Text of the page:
|Do you know where your variables are?|
It's been a while since I played D&D but I was thinking that your work might be extensible to general descriptions of inhabited virtual worlds. In that case I'd try and boil down your huge knowledge of D&D to the absolute basic minimum number of concepts you need to describe what playing D&D is about. Maybe the basic ideas of players, monsters, and Dungeon Master are something you want to use. I don't know how you intend to use the module(s) but I just read Neil Stephenson's The Big U and it describes using a huge computer to run the game (with a DM seated in front of it) while the players actually run through the sewers in 2-way radio contact.
Anyway you might want to check out Games::Maze in CPAN just for an idea of how to generate mazes and populate them. Maybe you don't want this because the mazes are all preprepared, but the point I wanted to make is to think about how this system will actually be used and try to conceive of the main scenarios for use. This may help you decide what metaphors for game play are useful and the objects can be defined naturally from that.
I'm not sure if you are trying to build something like an intelligent gaming board on a server somewhere that interacts with many browsers, or if it is just a totally abstract system of descriptions of gaming and objects in a game that doesn't suggest a certain implementation. Or is this maybe just for a single user? I think the real question is, are you trying to build a general simulation system (it might work for military simulations too) or a simpler gaming aid for a DM to use. The nice thing about modules is that it helps you compartmentalize your thinking, and keep it simple. Of course you can just dive in and not worry about doing lots of revisions!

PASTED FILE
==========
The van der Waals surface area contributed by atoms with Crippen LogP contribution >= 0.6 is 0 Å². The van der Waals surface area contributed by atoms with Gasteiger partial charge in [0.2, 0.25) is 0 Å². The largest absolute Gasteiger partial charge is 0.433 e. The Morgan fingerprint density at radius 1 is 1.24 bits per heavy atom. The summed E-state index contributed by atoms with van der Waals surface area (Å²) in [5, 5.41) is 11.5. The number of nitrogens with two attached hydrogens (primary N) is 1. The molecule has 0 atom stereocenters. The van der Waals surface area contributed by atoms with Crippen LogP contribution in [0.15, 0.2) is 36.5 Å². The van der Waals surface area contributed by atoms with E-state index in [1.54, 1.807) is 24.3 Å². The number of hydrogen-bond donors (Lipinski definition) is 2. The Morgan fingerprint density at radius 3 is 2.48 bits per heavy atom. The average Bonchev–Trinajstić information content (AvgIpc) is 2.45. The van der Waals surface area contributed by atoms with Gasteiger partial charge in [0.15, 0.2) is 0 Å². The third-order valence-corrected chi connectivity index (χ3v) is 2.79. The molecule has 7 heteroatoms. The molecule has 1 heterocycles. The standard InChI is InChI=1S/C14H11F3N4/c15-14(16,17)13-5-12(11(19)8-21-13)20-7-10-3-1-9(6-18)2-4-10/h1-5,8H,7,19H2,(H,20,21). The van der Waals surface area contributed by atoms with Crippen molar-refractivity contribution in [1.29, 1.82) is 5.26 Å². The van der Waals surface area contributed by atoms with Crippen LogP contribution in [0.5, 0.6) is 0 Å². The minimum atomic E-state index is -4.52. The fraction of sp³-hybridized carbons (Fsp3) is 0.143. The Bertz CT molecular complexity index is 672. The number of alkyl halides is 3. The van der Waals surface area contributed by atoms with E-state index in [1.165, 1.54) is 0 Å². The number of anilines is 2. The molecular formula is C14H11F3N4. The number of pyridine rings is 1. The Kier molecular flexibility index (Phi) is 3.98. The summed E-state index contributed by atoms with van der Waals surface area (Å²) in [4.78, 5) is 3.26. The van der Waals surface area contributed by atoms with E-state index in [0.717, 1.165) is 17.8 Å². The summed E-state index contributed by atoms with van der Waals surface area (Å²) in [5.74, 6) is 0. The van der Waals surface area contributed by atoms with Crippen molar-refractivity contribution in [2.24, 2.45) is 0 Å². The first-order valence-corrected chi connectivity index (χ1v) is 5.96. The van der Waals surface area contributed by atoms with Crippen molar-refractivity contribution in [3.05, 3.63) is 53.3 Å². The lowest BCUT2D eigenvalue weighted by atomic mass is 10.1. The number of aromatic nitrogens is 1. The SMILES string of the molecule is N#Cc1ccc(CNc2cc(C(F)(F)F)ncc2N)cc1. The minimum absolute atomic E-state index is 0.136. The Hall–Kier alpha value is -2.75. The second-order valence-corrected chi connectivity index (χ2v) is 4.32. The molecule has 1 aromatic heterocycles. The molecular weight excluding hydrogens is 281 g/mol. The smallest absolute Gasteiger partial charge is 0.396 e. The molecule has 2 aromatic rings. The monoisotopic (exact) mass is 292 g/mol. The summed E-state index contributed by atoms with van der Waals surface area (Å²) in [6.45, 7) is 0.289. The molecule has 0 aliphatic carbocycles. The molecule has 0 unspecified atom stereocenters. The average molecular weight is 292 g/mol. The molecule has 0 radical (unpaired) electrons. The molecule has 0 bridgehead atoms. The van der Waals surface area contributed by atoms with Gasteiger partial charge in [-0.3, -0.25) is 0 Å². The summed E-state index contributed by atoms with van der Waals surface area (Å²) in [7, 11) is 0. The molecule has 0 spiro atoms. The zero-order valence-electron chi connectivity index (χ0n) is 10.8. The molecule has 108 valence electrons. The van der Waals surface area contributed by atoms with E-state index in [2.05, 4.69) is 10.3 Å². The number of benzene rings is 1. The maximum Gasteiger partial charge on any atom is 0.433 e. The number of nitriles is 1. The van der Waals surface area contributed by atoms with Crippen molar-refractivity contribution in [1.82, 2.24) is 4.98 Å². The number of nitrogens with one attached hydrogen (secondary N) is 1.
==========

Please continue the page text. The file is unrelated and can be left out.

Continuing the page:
If you are trying to a general system to describe and run all kinds of simulations of players in virtual worlds, then you can start from the ground up and try to describe what D&D is all about from the ground up instead of starting with advanced concepts like monsters and multisided dice.
But the idea of respecting Perl that came out above I think has more to do with taking care of how you choose the underlying metaphors on which your system is built. If they are powerful metaphors which resonate strongly with the realities of gaming, you will be able to extend them for a long, long time.
In reply to Re: Modules: Building blocks for the Daft Adventure